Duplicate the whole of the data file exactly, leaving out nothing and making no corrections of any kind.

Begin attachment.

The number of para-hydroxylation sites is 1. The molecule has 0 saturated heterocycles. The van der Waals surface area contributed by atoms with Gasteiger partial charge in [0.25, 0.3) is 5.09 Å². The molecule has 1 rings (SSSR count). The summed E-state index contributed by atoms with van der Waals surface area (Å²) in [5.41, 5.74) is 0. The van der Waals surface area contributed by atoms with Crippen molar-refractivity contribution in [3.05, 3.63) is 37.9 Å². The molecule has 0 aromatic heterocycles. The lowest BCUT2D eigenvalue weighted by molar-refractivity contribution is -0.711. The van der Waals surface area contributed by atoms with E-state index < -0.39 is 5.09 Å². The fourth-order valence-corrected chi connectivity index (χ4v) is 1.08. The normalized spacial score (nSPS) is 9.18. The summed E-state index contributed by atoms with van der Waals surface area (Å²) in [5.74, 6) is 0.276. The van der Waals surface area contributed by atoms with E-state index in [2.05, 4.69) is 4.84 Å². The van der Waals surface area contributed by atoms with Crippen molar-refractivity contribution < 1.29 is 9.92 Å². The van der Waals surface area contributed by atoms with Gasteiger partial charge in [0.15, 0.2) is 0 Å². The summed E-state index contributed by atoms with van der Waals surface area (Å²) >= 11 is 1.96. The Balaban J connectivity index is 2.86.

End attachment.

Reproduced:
The number of para-hydroxylation sites is 1. The molecule has 0 saturated heterocycles. The van der Waals surface area contributed by atoms with Gasteiger partial charge in [0.25, 0.3) is 5.09 Å². The molecule has 1 rings (SSSR count). The summed E-state index contributed by atoms with van der Waals surface area (Å²) in [5.41, 5.74) is 0. The van der Waals surface area contributed by atoms with Crippen molar-refractivity contribution in [3.05, 3.63) is 37.9 Å². The molecule has 0 aromatic heterocycles. The lowest BCUT2D eigenvalue weighted by molar-refractivity contribution is -0.711. The van der Waals surface area contributed by atoms with E-state index < -0.39 is 5.09 Å². The fourth-order valence-corrected chi connectivity index (χ4v) is 1.08. The normalized spacial score (nSPS) is 9.18. The summed E-state index contributed by atoms with van der Waals surface area (Å²) in [5.74, 6) is 0.276. The van der Waals surface area contributed by atoms with E-state index in [2.05, 4.69) is 4.84 Å². The van der Waals surface area contributed by atoms with Crippen molar-refractivity contribution < 1.29 is 9.92 Å². The van der Waals surface area contributed by atoms with Gasteiger partial charge in [0.15, 0.2) is 0 Å². The summed E-state index contributed by atoms with van der Waals surface area (Å²) >= 11 is 1.96. The Balaban J connectivity index is 2.86.